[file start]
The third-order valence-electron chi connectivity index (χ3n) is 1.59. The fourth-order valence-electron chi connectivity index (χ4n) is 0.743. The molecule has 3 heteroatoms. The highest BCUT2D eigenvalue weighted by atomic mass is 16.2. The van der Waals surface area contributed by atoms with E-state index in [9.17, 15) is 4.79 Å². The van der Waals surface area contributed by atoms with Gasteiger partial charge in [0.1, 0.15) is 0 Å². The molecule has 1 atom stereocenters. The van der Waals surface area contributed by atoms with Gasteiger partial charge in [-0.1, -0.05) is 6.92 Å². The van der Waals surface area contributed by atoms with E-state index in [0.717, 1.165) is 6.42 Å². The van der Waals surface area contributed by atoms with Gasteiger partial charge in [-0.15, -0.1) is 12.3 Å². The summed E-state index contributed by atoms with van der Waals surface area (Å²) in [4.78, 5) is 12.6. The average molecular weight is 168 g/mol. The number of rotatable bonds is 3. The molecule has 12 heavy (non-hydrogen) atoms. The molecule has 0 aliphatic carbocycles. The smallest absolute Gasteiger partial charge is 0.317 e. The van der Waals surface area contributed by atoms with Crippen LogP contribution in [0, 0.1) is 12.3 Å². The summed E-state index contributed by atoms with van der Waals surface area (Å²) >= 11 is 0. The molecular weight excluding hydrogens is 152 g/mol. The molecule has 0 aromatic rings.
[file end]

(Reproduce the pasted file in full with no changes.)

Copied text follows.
The third-order valence-electron chi connectivity index (χ3n) is 1.59. The fourth-order valence-electron chi connectivity index (χ4n) is 0.743. The molecule has 3 heteroatoms. The highest BCUT2D eigenvalue weighted by atomic mass is 16.2. The van der Waals surface area contributed by atoms with E-state index in [9.17, 15) is 4.79 Å². The van der Waals surface area contributed by atoms with Gasteiger partial charge in [0.1, 0.15) is 0 Å². The molecule has 1 atom stereocenters. The van der Waals surface area contributed by atoms with Gasteiger partial charge in [-0.1, -0.05) is 6.92 Å². The van der Waals surface area contributed by atoms with E-state index in [0.717, 1.165) is 6.42 Å². The van der Waals surface area contributed by atoms with Gasteiger partial charge in [-0.15, -0.1) is 12.3 Å². The summed E-state index contributed by atoms with van der Waals surface area (Å²) in [4.78, 5) is 12.6. The average molecular weight is 168 g/mol. The number of rotatable bonds is 3. The molecule has 12 heavy (non-hydrogen) atoms. The molecule has 0 aliphatic carbocycles. The smallest absolute Gasteiger partial charge is 0.317 e. The van der Waals surface area contributed by atoms with Crippen LogP contribution in [0, 0.1) is 12.3 Å². The summed E-state index contributed by atoms with van der Waals surface area (Å²) >= 11 is 0. The molecular weight excluding hydrogens is 152 g/mol. The molecule has 0 aromatic rings.